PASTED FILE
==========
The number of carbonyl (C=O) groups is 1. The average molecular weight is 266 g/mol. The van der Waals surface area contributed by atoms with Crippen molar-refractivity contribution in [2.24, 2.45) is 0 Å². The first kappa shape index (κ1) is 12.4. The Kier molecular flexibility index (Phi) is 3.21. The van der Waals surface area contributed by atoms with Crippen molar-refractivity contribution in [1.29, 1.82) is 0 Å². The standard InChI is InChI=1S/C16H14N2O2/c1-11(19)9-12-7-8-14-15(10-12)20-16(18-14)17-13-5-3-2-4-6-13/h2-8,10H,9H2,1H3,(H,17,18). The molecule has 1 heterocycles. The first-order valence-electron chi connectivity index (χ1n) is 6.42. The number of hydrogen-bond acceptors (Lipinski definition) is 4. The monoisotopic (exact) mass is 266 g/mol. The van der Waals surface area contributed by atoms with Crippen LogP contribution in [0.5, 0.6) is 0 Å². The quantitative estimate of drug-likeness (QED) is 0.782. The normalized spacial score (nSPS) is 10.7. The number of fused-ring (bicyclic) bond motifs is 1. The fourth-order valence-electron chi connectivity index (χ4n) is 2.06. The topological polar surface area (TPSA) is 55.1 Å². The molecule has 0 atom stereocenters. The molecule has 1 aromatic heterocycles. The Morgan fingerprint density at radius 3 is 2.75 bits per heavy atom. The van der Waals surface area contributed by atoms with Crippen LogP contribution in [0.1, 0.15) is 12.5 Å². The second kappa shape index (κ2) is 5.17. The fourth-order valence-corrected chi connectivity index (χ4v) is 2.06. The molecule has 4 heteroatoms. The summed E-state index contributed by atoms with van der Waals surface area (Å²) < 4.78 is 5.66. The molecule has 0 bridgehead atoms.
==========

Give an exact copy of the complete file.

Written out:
The number of carbonyl (C=O) groups is 1. The average molecular weight is 266 g/mol. The van der Waals surface area contributed by atoms with Crippen molar-refractivity contribution in [2.24, 2.45) is 0 Å². The first kappa shape index (κ1) is 12.4. The Kier molecular flexibility index (Phi) is 3.21. The van der Waals surface area contributed by atoms with Crippen molar-refractivity contribution in [1.29, 1.82) is 0 Å². The standard InChI is InChI=1S/C16H14N2O2/c1-11(19)9-12-7-8-14-15(10-12)20-16(18-14)17-13-5-3-2-4-6-13/h2-8,10H,9H2,1H3,(H,17,18). The molecule has 1 heterocycles. The first-order valence-electron chi connectivity index (χ1n) is 6.42. The number of hydrogen-bond acceptors (Lipinski definition) is 4. The monoisotopic (exact) mass is 266 g/mol. The van der Waals surface area contributed by atoms with Crippen LogP contribution in [0.5, 0.6) is 0 Å². The quantitative estimate of drug-likeness (QED) is 0.782. The normalized spacial score (nSPS) is 10.7. The number of fused-ring (bicyclic) bond motifs is 1. The fourth-order valence-electron chi connectivity index (χ4n) is 2.06. The topological polar surface area (TPSA) is 55.1 Å². The molecule has 0 atom stereocenters. The molecule has 1 aromatic heterocycles. The Morgan fingerprint density at radius 3 is 2.75 bits per heavy atom. The van der Waals surface area contributed by atoms with Crippen LogP contribution in [0.1, 0.15) is 12.5 Å². The second kappa shape index (κ2) is 5.17. The fourth-order valence-corrected chi connectivity index (χ4v) is 2.06. The molecule has 4 heteroatoms. The summed E-state index contributed by atoms with van der Waals surface area (Å²) < 4.78 is 5.66. The molecule has 0 bridgehead atoms.